The Lockheed-Martin F-16 has been historically proven to be a highly durable and capable fighter planes in modern warfare. More than 20 countries either utilize the F-16 now or have them on order. In the last quarter-century, more than 4,000 F-16's have been manufactured with continuous upgrading of weaponry and capability adding even more dimension to this sturdy fighter.
F-16 Aggressor is a flight simulation built to exacting specifications. As late as 1998, the Block 50/52 was the standard United States Air Force version of the F-16 with a delta-wing version (Block 60) of the aircraft scheduled to hit the skies in 2001. The F-16 uses a fly-by-wire control system which means the pilot's control stick is connected to control actuators by wire, not rods and cranks as in days past. This feature makes the F-16 agile and invites aggressive flying.
In F-16 Aggressor, the player will experience a world spanning more than 900 billion square meters of 3D enhanced, texture-mapped environmental landscapes. Time of day, weather conditions, atmospheric clouds, mist and a wide variety of terrain are all features of the game. More than 40 geopolitical missions await the cyber-pilot, covering areas over the African continent.
Specific locales of the missions sprawl over a vast theater, ranging from the Atlantic coast in northwest Africa (Morocco) to the Saharan regions encompassing Ethiopia, Kenya, Tanzania and the island of Madagascar in the Indian Ocean. Landscape features include the Great Rift Valley, the Serengeti Plain, the startling red Lake Natron, Lake Tana, the soaring peaks of Kilimanjaro and the Atlas Mountain Range in northwest Africa.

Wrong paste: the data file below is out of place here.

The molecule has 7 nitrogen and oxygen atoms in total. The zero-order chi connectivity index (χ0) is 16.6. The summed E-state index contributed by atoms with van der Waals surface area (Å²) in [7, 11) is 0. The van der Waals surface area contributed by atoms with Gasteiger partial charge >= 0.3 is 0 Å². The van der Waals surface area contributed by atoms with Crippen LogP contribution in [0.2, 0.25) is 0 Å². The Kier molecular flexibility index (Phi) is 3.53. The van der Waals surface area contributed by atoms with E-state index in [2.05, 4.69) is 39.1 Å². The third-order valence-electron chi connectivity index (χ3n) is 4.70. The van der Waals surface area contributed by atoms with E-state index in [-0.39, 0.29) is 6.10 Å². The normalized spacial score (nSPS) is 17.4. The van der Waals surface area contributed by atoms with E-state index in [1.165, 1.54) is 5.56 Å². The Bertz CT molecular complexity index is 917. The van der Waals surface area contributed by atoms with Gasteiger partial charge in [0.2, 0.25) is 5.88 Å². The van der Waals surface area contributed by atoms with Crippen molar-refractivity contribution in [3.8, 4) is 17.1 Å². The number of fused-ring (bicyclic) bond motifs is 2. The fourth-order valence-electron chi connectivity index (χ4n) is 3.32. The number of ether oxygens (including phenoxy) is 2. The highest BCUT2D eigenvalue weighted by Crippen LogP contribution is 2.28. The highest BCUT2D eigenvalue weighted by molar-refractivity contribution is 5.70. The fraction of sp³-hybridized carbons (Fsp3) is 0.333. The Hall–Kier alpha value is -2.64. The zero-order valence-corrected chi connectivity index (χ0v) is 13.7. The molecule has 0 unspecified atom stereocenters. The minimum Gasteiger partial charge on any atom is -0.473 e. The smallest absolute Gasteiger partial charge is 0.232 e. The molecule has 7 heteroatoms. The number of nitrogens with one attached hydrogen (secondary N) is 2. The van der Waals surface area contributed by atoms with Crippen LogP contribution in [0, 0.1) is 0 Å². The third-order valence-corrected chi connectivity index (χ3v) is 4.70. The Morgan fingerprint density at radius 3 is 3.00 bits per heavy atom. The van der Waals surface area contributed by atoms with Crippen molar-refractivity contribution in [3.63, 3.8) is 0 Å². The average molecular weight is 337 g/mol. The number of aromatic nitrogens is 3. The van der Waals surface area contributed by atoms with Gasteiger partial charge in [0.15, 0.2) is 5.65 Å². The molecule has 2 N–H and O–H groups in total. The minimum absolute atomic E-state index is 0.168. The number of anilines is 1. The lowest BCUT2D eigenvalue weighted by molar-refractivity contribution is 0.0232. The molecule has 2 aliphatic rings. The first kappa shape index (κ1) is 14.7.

Topping off the F-16 simulation is real-time voice sampling, 3D sound, Doppler sound effects, an original, digitally mastered music score and terrain that is mapped to 1 km 2 resolutions. The cockpit replicates the real deal in nearly every facet and the game offers ten cockpit views and adjustable HUD (head up display) functionality. Eight camera views including fly-by and chase perspectives are available as well.
I forget who said it, but someone recently made a joke that Strike Commander was going to be re-released because technology had finally caught up with the game itself. I laughed so hard, I peed my pants. After a quick shower and a change of clothes, I sat down to give it a try. It's called F-16 Aggressor and although it mimics some of the features of Strike Commander, it just isn't as much fun. It does have its own strengths and merits, however.
This game has been in the works for about 7 years now. It's the product of collaboration between an aeronautical engineer and an experienced pilot. Throughout the entire process, the key concept was authenticity. They wanted to make this the most realistic F-16 sim on the market. The flight modeling is extremely well designed. It is based on real performance data from F-16s-g-loads, rolls, etc. In fact, much more realism could've been added, but apparently the US military would rather keep some things about the plane a secret. What a bunch of babies.